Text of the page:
New domestic abuse sentencing guideline published

By Agencies
February 23, 2018

A new domestic abuse sentencing guideline was published on 22 February 2018, giving courts up to date guidance which emphasises the seriousness of this kind of offending.

The guideline identifies the principles relevant to the sentencing of cases involving domestic abuse, outlines how the seriousness of offences should be assessed and highlights other factors that should be taken into account.

There is no specific crime of domestic abuse – it can be a feature of many offences, such as assault, sexual offences or harassment. (There is an offence of controlling and coercive behaviour in an intimate or family relationship for which the Council is working on a guideline and will be published in the summer). The guideline aims to ensure that the seriousness of these offences is properly taken into account when offenders are being sentenced and that sufficient thought is also given to the need to address the offender’s behaviour and prevent reoffending.

The new guideline replaces a domestic violence guideline which was published in 2006. A great deal has changed since then in terms of societal attitudes, expert thinking and terminology. Guidance for courts was therefore in need of revision to bring it up to date. ‘Domestic abuse’ is now the term used, rather than ‘domestic violence’, to reflect that offences can involve psychological, sexual, financial or emotional abuse as well as physical violence.

The new guideline brings a distinct change in emphasis in relation to seriousness. The previous guideline stated that offences committed in a domestic context should be seen as no less serious than those in a non-domestic context, whereas the new guideline emphasises that the fact an offence took place in a domestic context makes it more serious. This is because domestic abuse is rarely a one-off incident, it is likely to become increasingly frequent and more serious the longer it continues, and may result in death. It can also lead to lasting trauma for victims and their children.

For the first time, the guideline also includes a reference to abuse which is perpetrated through use of technology, such as email/text, social networking sites or tracking devices fitted to a victim’s car, since these are increasingly common methods by which domestic abuse can occur.

The guidelines recognise that these offences can affect people of all backgrounds and the guideline is also clear that abuse can occur between family members as well as between intimate partners.

The publication of the guideline follows a public consultation and a number of changes were made to the guideline as a result. In particular, there is now additional guidance on restraining orders, along with new guidance on Victim Personal Statements.

In relation to restraining orders, the guideline now includes additional guidance to assist the court with a renewed focus on keeping the victim safe, particularly for those who continue or resume their relationship with the offender.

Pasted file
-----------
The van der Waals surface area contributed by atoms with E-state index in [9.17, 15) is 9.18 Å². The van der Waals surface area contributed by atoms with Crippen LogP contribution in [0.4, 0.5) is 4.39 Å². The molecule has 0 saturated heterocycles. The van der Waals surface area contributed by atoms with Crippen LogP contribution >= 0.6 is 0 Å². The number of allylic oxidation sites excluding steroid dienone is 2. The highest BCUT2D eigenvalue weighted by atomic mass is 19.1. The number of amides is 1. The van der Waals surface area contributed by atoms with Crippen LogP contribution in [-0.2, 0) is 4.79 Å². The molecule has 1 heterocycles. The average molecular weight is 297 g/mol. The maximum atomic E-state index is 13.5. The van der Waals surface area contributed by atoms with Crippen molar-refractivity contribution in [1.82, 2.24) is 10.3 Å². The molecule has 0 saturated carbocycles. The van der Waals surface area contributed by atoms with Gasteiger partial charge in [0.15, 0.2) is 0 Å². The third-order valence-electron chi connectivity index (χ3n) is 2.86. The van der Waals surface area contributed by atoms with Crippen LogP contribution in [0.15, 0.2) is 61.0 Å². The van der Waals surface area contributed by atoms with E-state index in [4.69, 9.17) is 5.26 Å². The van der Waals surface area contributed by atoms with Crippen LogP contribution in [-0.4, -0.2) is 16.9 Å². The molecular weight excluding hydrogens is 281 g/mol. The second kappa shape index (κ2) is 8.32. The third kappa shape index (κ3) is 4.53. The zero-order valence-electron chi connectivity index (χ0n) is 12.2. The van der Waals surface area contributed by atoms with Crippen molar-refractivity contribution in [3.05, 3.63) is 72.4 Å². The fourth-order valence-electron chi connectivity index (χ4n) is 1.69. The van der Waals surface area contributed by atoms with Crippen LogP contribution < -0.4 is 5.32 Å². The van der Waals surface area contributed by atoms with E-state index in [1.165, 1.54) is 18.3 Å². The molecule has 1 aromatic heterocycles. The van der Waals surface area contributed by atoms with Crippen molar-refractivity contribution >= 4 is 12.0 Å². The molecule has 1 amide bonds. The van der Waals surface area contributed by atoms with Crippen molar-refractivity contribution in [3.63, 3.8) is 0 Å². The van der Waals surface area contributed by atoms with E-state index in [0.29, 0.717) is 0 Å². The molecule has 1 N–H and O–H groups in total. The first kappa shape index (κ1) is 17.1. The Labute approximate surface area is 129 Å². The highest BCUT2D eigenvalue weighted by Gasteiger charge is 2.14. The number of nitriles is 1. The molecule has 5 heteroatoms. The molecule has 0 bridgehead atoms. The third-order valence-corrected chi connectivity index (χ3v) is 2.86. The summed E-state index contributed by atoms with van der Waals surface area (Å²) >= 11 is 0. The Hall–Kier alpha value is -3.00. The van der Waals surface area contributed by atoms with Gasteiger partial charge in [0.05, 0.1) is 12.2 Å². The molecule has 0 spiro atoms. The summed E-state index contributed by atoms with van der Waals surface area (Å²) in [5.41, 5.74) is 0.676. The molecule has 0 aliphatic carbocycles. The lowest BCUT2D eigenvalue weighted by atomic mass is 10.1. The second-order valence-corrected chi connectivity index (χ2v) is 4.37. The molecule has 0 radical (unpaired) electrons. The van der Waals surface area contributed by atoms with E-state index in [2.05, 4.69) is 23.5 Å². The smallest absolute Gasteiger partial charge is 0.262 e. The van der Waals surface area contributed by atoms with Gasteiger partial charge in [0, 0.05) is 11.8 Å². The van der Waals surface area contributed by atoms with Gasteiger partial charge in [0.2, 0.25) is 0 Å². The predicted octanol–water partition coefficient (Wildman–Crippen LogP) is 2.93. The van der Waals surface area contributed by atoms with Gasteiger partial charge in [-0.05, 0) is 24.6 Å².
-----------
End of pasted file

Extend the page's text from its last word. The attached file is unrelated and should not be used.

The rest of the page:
The guideline further reminds courts to take any Victim Personal Statement (VPS) into account, but that where there is no VPS, this is not an indication of any lack of harm to the victim.

The consultation also covered proposed new guidelines for a variety of ‘intimidatory’ offences, such as harassment, stalking, disclosing private sexual images, controlling or coercive behaviour, and threats to kill. The definitive guidelines for these offences will be published separately this summer.

Sentencing Council member Jill Gramann said, “Domestic abuse comes in many forms such as harassment, assault and sex offences. The increasing use of technology in offending has meant that it has also evolved in its scope and impact. The new guideline will ensure that courts have the information they need to deal with the great range of offending and help prevent further abuse occurring.”

“The guideline also emphasises that abuse can take place in a wide range of domestic settings and relationships, and that abuse can be psychological, sexual, financial or emotional as well as physical.”

The guideline will apply to all offenders aged 16 and older who are sentenced on or after 24 May 2018.

The domestic violence charity Refuge welcomed the new guideline. Survivors of domestic abuse who have accessed Refuge’s services, together with expert frontline staff, met the Sentencing Council in 2017 to discuss and develop the guidelines, and Refuge believes these go a long way to help women and children fleeing abusive relationships.

Sandra Horley, CEO of Refuge, said, “These new sentencing guidelines are a huge step forward for women escaping domestic violence. Refuge has long campaigned for crimes committed in a domestic context to be treated as seriously, if not more seriously, than any other.

“Domestic violence is a gross violation of trust. Countless women and children are terrorised and brutalised in their homes – how would you feel if a violent attacker had the key to your front door? I am glad that the courts will be encouraged to recognise that everybody has the right to feel safe in their own home.

“Refuge also welcomes the new recognition of how abusers exploit modern technology to track and torment women. We recently launched our new tech abuse programme to keep women safe and empower them in an increasingly online world. These sentencing guidelines better reflect the reality of domestic violence today.”

* Read Overarching Principles: Domestic Abuse Definitive Guideline here

* Sentencing Council

* Refuge


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